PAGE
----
We all know what it's like to have a new crush: You'll feel flirty, enamored, and giggly as the dizzying effects of ludus permeate your heart and mind. As psychotherapist Annette Nuñez, Ph.D., LMFT, tells mindbodygreen, "It's that energetic feeling you get, that euphoric high when you when you first meet somebody—and part of it is that you're feeding off each other's energies," she explains.
There's a lot of flirting and lightheartedness.
According to both Nuñez and Page, ludus love involves a lot of flirting. Again, it translates to "play" or "game," and that's what this kind of love is all about. As Page notes, you feel delight, enjoyment, novelty, and play, with Nuñez adding that the mystery and unpredictability of ludus love is what keeps you captivated.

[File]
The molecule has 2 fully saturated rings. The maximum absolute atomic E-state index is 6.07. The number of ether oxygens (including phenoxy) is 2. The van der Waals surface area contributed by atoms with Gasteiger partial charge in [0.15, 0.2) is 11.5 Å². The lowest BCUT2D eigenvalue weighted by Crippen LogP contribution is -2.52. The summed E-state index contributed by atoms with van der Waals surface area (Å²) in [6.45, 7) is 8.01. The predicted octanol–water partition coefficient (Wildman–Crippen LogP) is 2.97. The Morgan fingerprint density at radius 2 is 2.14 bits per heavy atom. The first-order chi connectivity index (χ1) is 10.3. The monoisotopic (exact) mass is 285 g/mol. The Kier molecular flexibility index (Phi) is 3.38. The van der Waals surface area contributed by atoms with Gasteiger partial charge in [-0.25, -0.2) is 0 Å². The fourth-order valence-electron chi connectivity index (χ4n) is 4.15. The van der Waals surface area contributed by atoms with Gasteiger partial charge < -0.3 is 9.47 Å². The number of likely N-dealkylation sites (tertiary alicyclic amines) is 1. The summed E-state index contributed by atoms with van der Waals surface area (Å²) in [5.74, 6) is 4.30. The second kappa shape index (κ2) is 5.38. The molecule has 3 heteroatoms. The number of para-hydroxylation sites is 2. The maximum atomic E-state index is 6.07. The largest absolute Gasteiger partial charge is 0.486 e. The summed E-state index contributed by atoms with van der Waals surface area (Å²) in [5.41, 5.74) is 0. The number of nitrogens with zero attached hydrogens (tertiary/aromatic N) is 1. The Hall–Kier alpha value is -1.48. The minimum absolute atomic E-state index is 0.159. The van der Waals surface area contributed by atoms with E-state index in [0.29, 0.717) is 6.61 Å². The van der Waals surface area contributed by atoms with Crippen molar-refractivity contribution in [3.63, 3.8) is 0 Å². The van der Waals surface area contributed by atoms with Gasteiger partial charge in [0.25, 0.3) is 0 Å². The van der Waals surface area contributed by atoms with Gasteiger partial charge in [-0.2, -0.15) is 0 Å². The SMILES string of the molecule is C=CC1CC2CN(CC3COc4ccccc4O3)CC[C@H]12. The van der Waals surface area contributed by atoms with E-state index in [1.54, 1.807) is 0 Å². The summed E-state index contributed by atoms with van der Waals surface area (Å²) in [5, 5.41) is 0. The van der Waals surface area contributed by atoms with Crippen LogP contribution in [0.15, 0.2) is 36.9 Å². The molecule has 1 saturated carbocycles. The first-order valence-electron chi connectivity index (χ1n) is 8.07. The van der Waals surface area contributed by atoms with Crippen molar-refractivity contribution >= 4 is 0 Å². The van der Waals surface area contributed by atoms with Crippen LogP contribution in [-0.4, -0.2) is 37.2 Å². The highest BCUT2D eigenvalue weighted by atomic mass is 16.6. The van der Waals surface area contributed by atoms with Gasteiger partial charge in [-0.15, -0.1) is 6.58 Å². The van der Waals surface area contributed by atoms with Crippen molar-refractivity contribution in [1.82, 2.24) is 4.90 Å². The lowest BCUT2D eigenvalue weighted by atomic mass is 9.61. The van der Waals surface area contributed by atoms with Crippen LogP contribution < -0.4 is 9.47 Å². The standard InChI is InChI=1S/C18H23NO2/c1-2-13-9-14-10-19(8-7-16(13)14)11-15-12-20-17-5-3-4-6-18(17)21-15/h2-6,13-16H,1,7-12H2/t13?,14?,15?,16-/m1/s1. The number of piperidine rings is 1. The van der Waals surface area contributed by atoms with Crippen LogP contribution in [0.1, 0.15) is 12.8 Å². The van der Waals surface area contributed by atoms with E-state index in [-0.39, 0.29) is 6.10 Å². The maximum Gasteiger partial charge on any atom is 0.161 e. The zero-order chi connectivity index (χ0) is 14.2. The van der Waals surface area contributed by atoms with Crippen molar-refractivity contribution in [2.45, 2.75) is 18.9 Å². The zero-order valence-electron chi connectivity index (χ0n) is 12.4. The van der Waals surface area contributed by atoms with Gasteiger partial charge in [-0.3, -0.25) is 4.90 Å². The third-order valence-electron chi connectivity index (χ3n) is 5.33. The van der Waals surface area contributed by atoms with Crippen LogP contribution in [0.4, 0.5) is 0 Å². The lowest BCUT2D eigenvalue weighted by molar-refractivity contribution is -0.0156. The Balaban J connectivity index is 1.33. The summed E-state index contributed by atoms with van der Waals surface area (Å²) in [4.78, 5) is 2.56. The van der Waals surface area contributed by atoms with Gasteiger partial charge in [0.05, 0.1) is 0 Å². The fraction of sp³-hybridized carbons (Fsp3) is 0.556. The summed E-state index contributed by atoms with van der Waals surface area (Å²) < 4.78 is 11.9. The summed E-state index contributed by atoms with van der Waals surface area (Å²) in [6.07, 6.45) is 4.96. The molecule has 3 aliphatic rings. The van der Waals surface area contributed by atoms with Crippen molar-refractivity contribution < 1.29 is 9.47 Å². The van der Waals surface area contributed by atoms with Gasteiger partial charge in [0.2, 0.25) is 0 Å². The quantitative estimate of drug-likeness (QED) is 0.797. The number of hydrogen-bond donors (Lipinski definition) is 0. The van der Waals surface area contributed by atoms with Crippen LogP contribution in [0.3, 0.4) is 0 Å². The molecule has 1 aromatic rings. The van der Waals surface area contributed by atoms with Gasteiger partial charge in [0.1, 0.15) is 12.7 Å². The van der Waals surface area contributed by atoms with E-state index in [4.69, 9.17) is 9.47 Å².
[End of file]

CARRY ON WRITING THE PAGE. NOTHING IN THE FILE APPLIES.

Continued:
You haven't experienced any heaviness yet.
Because ludus love is all play and no work, you'll know you're experiencing ludus love if red flags or relationship conflicts haven't reared their heads yet. Nuñez explains that this type of love doesn't yet involve any expectations that we might typically place on a partner, and we tend to keep things light in this stage.
And according to Page, some people struggle to get beyond this stage because any heaviness sends them running. (Hello, avoidant attachment styles!) "You might let relationships and people go when they become difficult or less fun, or you start looking for romantic fun elsewhere when your relationship either goes through hard times or gets a little more familiar," he explains.
In this case, he adds, "The gift in ludus love is the joy and the spontaneity, and the limit is the immaturity."